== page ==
When a politician communicates a message to his electorates or to his opponents, regardless of whether the information is true or false (read: a lie), the listener would interpret it and classify it depending on where the listener politically stands vis-à-vis the politician. The listener would call the message “information” if he is in favor of this politician’s views, or “news” with all kind of possible annotations if not.
For a politician, what matters is not the integrity of the message but what he thinks the listener wants to hear or has to hear. Whether the politician knows it up front, or had to research it, or was tipped by his advisors, it really boils down to making a hit that is as accurate as possible. In most cases the politician could safely assume that at least his electorate won’t question him and that he is taking a fair bet of what the listener knows already and what he could possibly remember from that same politician’s past statements and speeches. Of course, his political opponents will make sure that no misinformation goes unpunished; a corrective statement(s) will follow and we fall back to the previous paragraph.
Is the spirit of the Ta’ef Agreement favoring political sectarianism or not? The 8th of March coalition says no and the 14th of March coalition says no also. Both parties seem to be in agreement when it comes to the wording of their messages but not in agreement when we compare their actions and stands. Therefore, at least one of the two parties, if not both, is communicating “news” and the other one, or none, is communicating “information”.
Let us investigate the Ta’ef Accord and take note of the arguments that have been picked up by both parties:
The first one is Article I adopted by the 8th of March and taken from “The General Principles”:
“I. No authority violating the common co-existence charter shall be legitimate.”
The one adopted by the 14th of March refers to the “Cabinet Resignation, Considering Cabinet Retired, and Dismissal of Ministers” that says that the cabinet shall be considered retired in the following cases:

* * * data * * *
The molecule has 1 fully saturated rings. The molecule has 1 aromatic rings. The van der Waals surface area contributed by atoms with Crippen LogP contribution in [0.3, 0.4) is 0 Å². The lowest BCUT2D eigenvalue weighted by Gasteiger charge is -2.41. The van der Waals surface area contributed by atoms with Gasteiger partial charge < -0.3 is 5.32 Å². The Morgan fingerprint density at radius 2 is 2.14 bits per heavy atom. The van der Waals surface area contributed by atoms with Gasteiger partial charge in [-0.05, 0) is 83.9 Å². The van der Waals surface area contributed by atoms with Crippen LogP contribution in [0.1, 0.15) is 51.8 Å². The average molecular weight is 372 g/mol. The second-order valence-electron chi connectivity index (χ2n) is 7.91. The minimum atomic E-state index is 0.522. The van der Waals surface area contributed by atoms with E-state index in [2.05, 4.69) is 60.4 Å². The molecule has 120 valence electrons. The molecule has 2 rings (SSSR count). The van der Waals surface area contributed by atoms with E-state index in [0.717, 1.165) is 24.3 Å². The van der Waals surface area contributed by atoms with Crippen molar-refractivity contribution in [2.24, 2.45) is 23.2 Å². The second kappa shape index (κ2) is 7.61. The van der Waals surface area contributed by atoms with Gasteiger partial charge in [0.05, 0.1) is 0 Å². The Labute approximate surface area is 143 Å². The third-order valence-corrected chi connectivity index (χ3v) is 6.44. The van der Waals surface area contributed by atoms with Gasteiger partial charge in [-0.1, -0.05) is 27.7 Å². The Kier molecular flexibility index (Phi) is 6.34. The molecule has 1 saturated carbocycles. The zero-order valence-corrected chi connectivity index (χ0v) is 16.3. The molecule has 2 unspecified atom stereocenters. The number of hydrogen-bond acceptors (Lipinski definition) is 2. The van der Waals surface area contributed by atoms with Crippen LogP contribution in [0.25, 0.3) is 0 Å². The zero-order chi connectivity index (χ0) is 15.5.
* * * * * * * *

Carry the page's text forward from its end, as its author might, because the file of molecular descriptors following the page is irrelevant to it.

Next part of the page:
“a. If its chairman resigns;
b. If it looses more than 1/3 of its members as determined by the decree forming it;
c. If its chairman dies;
d. At the beginning of a president’s term;
e. At the beginning of the Chamber of Deputies’ term;
f. When the Chamber of Deputies withdraws its confidence from it on an initiative by the chamber itself and on the basis of a vote of confidence.”
What I would like to refer to is the section that follows on the abolition of political sectarianism:
G. Abolition of Political Sectarianism:
“Abolishing political sectarianism is a fundamental national objective. To achieve it, it is required that efforts be made in accordance with a phased plan. The Chamber of Deputies elections is the basis of equal sharing by Christians and Muslims shall adopt the proper measures to achieve this objective and to form a national council which is headed by the president of the republic and which includes, in addition to the prime minister and the Chamber of Deputies speaker, political, intellectual, and social notables. The council’s task will be to examine and propose the means capable of abolishing sectarianism, to present them to the Chamber of Deputies and the cabinet, and to observe implementation of the phased plan. The following shall be done in the interim period.”
If I try to analyze the “information” and make an effort to position the three sections in respect to each other, I can make at least three statements:
1) The existing government did not violate the common co-existence charter. Six ministers chose to resign and their resignation is yet to be accepted by the President and by the Prime Minister.
2) The cabinet cannot be qualified as resigned on the basis of any of the items listed from clauses a to f.
3) The abolition of political sectarianism is a specific objective and a corner stone for a modern Lebanon and therefore the spirit of Ta’ef cannot possibly give room for any specific confession to tumble the government any time it wishes to do so.
And now to those who are still not convinced of my argument and who would claim that my statement falls into my top first paragraph, I would say: “The General Principles” are meant to be general and Article I is here to protect a confessional or political minority (in today’s case, the Shi’a) from a biased majority (in today’s case, March 14) that would create an authority (i.e. a government) whose purpose would be to discriminate against this minority (the Shi’a) and then go on and defend this wrongdoing on the basis of the Ta’ef Agreement… that is if Article I did not exist.
Isn’t this what Syria did since 1990?